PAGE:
josselin: (neuroses - starla)
[personal profile] josselin
As you've probably gathered, I'm on a bit of a Captive Prince kick recently, and I was rereading (as one does) and paid more attention to the first lines than I ever had before.



Starting the prologue, the first lines have never much made an impact on me before, probably because the first few times I read I didn’t know enough to wonder at them. But now, I’m thinking – those are actually very interesting first lines. Jokaste is addressing the ambassador from Vere.

“We hear that your prince,” said Lady Jokaste, “keeps his own harem. These slaves will please any traditionalist, but I have asked Adrastus to prepare something special in addition, a personal gift for your Prince from the King. A gem in the rough, as it were.”

The scene is from Guion’s (the Veretian ambassador’s) point of view, and he responds mildly about the kindness of the new King of Akielos and is observing the slaves and some general thoughts about Akielos. So Guion doesn’t remark upon this comment in his own point of view, nor does he say anything about the observation in return to Lady Jokaste. But the odd thing is, in my reread – it isn’t really true!

Laurent doesn’t keep a harem, and in fact, the rumors in his own country seem to be firmly turned toward the opposite conclusion. Jokaste might be referring to the Regent—the ambassador notes later in the prolouge that the slaves are in fact to be a gift to the Regent, though clearly later events seem to bear out Jokaste’s intention of presenting Damen as a particular gift to Laurent—and the Regent also is presumably styled as prince. But as far as we know, he doesn’t really keep a “harem” either, to the extent that one particular favorite can be called a harem.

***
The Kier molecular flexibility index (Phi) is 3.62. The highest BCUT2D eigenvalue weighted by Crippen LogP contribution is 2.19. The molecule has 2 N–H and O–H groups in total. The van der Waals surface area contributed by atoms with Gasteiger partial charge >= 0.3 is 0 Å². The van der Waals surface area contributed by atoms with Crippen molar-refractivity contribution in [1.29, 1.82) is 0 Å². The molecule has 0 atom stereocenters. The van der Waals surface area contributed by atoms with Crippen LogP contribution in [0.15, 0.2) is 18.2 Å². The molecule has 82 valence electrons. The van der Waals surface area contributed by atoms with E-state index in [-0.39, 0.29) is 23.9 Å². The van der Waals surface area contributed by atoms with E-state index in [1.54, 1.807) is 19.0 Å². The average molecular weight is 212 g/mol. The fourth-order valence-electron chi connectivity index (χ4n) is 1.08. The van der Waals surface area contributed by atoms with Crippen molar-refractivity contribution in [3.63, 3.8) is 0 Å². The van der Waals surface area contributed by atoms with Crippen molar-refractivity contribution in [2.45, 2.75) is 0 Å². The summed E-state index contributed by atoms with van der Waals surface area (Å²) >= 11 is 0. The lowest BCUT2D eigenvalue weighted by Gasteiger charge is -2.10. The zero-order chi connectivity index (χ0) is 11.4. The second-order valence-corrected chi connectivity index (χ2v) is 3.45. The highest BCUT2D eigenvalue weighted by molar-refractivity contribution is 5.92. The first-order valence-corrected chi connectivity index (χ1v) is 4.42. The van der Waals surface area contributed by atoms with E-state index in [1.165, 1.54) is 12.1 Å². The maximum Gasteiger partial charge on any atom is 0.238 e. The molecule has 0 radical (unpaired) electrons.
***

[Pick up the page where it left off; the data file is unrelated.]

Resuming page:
So anyway, I’m thinking about this more now. It’s easy to slip past the new reader, since new readers don’t know Laurent to take Jokaste’s comment any differently. Is the implication that Jokaste is misinformed? I would consider it more likely that she makes it up. Almost more surprising than Jokaste making up a lie that serves her own purposes in disposing of Damen in a humiliating fashion is the fact that Guion does not note it as a lie. His commentary seems to mark him as unfamiliar with Akielos (perhaps relatively new as the ambassador) and yet his tacit agreement with something that the Arles court would know to be false about Laurent also seems to mark him as ignorant of his own country. This could be deliberate, as an ignorant ambassador would serve Jokaste’s interests nicely.

Or possibly the first sentences were written at a point where even the author thought that Laurent might have a harem, and the story developed somewhat otherwise after this portion was already posted.

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January 2015

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